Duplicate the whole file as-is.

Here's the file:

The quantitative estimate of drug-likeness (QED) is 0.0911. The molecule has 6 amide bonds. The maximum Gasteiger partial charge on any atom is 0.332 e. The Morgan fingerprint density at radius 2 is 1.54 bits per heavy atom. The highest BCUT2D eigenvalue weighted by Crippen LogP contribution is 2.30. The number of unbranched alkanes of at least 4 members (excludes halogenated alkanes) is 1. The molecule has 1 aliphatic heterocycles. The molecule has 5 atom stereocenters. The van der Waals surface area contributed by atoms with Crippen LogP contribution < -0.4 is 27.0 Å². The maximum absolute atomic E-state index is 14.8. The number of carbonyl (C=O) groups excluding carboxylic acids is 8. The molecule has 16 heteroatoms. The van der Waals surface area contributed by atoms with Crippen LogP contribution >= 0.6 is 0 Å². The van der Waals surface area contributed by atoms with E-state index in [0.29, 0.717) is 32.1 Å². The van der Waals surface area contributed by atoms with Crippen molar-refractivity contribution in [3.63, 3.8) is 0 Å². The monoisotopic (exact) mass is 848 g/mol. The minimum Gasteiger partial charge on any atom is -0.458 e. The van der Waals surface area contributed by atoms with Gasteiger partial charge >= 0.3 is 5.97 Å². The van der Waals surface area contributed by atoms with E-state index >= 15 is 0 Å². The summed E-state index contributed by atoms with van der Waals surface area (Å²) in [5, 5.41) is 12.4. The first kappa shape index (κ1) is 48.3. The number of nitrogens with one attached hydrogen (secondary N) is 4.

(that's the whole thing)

The quantitative estimate of drug-likeness (QED) is 0.0911. The molecule has 6 amide bonds. The maximum Gasteiger partial charge on any atom is 0.332 e. The Morgan fingerprint density at radius 2 is 1.54 bits per heavy atom. The highest BCUT2D eigenvalue weighted by Crippen LogP contribution is 2.30. The number of unbranched alkanes of at least 4 members (excludes halogenated alkanes) is 1. The molecule has 1 aliphatic heterocycles. The molecule has 5 atom stereocenters. The van der Waals surface area contributed by atoms with Crippen LogP contribution < -0.4 is 27.0 Å². The maximum absolute atomic E-state index is 14.8. The number of carbonyl (C=O) groups excluding carboxylic acids is 8. The molecule has 16 heteroatoms. The van der Waals surface area contributed by atoms with Crippen LogP contribution >= 0.6 is 0 Å². The van der Waals surface area contributed by atoms with E-state index in [0.29, 0.717) is 32.1 Å². The van der Waals surface area contributed by atoms with Crippen molar-refractivity contribution in [3.63, 3.8) is 0 Å². The monoisotopic (exact) mass is 848 g/mol. The minimum Gasteiger partial charge on any atom is -0.458 e. The van der Waals surface area contributed by atoms with Gasteiger partial charge >= 0.3 is 5.97 Å². The van der Waals surface area contributed by atoms with E-state index >= 15 is 0 Å². The summed E-state index contributed by atoms with van der Waals surface area (Å²) in [5, 5.41) is 12.4. The first kappa shape index (κ1) is 48.3. The number of nitrogens with one attached hydrogen (secondary N) is 4.